Zero degrees of latitude
The author is the Tokyo bureau chief and rotating correspondent of the JoongAng Ilbo.
Until recently, Japan strictly enforced “facility isolation” for people arriving from abroad. The measure was unusual, as Japan was afraid that Covid-19 — particularly the Omicron variant — might spread in the country. When criticism grew and Covid-19 spread widely, the measure turned out to be ineffective, and isolation was largely relaxed.
As of April 13, only seven countries remain on the list of those with quarantine requirements. They are Sri Lanka, Pakistan, Egypt, Russia, Turkey, Vietnam and Korea. While they are politely described as “designated countries,” they are the last remaining “C7” — not G7 — seven countries afflicted with the pandemic.
But the Blue House still insists that it is “K-disease control that the world admires” in an online white paper released on March 20. As the number of deaths and confirmed cases soared, some say, “We need to shift from the existing paradigm.” It’s not funny if they know the wrath and bad feelings Koreans have as they head to quarantine facilities when everyone else goes their own way as soon as they get off the plane at the airport. The Moon Jae-in administration does not say anything about the reality. The government’s Covid policy is backward, but the idea of distorting the situation is even more surprising and backward. It’s better to brag about what it really can.
Last week, I heard the remarks from Chinese Ambassador to Korea Xing Haiming. He said, “The word Thaad have become a taboo word in China-Korea relations.” At that moment, a scene overlapped in my mind. A high-ranking Chinese government official recently summoned a Korean expert living in Japan. The official suddenly said, “China is willing to make concessions as long as the incoming Yoon Suk-yeol administration does not touch the Thaad issue.” When the expert asked, “What kind of concession are you talking about?” the official abruptly brought up Hyundai Motor and Samsung Electronics. He explained that the two Korean companies would have no problem in doing business in China if the Yoon administration doesn’t touch the Thaad issue. What was meant by the Chinese official? First, contrary to China’s official explanation, he admitted that China’s economic retaliation for Korea’s deployment of the U.S. missile defense system is in progress. Second, his remarks are a warning that China will not accept Korea pushing for additional Thaad deployments. He looks down on Korea so much that he can make such arrogant remarks.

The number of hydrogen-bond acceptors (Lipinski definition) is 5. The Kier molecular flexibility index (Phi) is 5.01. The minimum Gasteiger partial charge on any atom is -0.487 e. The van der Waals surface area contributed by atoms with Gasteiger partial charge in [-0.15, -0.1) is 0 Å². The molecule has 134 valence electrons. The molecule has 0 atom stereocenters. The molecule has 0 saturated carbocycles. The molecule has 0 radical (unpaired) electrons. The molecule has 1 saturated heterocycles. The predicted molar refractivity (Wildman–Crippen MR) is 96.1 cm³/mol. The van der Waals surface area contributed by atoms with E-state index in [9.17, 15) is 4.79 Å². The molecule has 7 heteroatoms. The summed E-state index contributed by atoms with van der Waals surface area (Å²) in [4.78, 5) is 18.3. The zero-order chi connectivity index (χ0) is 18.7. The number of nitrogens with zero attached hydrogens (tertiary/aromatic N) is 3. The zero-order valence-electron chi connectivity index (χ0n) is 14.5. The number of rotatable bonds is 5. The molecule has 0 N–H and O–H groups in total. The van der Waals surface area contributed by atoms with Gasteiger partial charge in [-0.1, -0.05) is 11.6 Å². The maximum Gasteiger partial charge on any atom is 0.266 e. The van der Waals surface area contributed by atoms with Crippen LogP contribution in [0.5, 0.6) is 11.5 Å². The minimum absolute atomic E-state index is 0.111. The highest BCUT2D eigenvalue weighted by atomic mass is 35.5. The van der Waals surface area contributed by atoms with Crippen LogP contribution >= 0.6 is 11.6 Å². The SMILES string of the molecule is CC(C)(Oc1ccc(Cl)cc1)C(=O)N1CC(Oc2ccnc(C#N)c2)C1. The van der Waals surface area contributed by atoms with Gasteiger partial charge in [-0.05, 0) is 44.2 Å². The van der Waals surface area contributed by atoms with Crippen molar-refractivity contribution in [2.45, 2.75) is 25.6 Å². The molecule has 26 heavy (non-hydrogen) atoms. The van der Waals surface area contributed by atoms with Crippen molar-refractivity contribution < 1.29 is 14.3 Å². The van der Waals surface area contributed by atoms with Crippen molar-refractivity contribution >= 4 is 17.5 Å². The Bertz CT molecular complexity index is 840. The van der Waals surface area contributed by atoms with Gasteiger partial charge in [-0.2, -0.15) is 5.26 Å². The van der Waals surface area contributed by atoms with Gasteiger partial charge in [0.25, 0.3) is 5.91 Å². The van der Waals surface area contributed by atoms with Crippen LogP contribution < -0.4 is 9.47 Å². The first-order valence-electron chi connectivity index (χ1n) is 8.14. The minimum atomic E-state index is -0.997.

But it is also the result of the government’s low-key diplomacy, which has been subservient to China over the past five years. When China openly claimed that it had reached an agreement with South Korea on the “three No’s” — no additional Thaad deployments, no joining of a broader U.S. missile defense system and no Korea-U.S.-Japan military alliance — our government made an excuse. “It was just a consultation,” said the government, causing confusion. Korea became on par with G7 nations in size, but Korean people’s pride was destroyed by what the government called “balanced diplomacy.” True balanced diplomacy is to treat an ally like an ally and a strategic partner like a strategic partner in proportion to the relationship. The government mistook the “balanced diplomacy” for “equidistant diplomacy” between the United States and China. It is a tragedy for President Moon to be ignorant of diplomacy, but it is a catastrophe to destroy diplomacy.
Lately, I have been getting a nasty question from my foreign friends. They ask, “Is the president of your country going to jail again since the government has changed?” This is the most embarrassing and painful question. Nearly all previous governments carried out political retaliation under the banner of eradicating corruption. That is rare in world history. In Pensées, French philosopher Blaise Pascal famously said, “Three degrees of latitude reverse all jurisprudence … It is a funny sort of justice whose limits are marked by a river; true on this side of the Pyrenees, false on the other.” But sitting at the same Blue House with zero latitude difference, our presidents championed different justice. At the apex of this could be the Moon administration, which sent two former presidents Lee Myung-bak and Park Geun-hye to prison and retaliated against the previous conservative governments by putting all three former National Intelligence Service (NIS) chiefs behind the bars on charge of appropriating “special activity expenses.”
The liberal government turned a blind eye when Supreme Court Chief Justice Kim Myeong-su remodelled his official residence after misappropriating funds. The one who tied the knot must untie it. Moon, who led all this abnormality, should pardon former president Lee Myung-bak and the former NIS chiefs in the final month of his term. If it is impossible, immediately after taking office, the new president has to do it. That could help the country avoid political backwardness.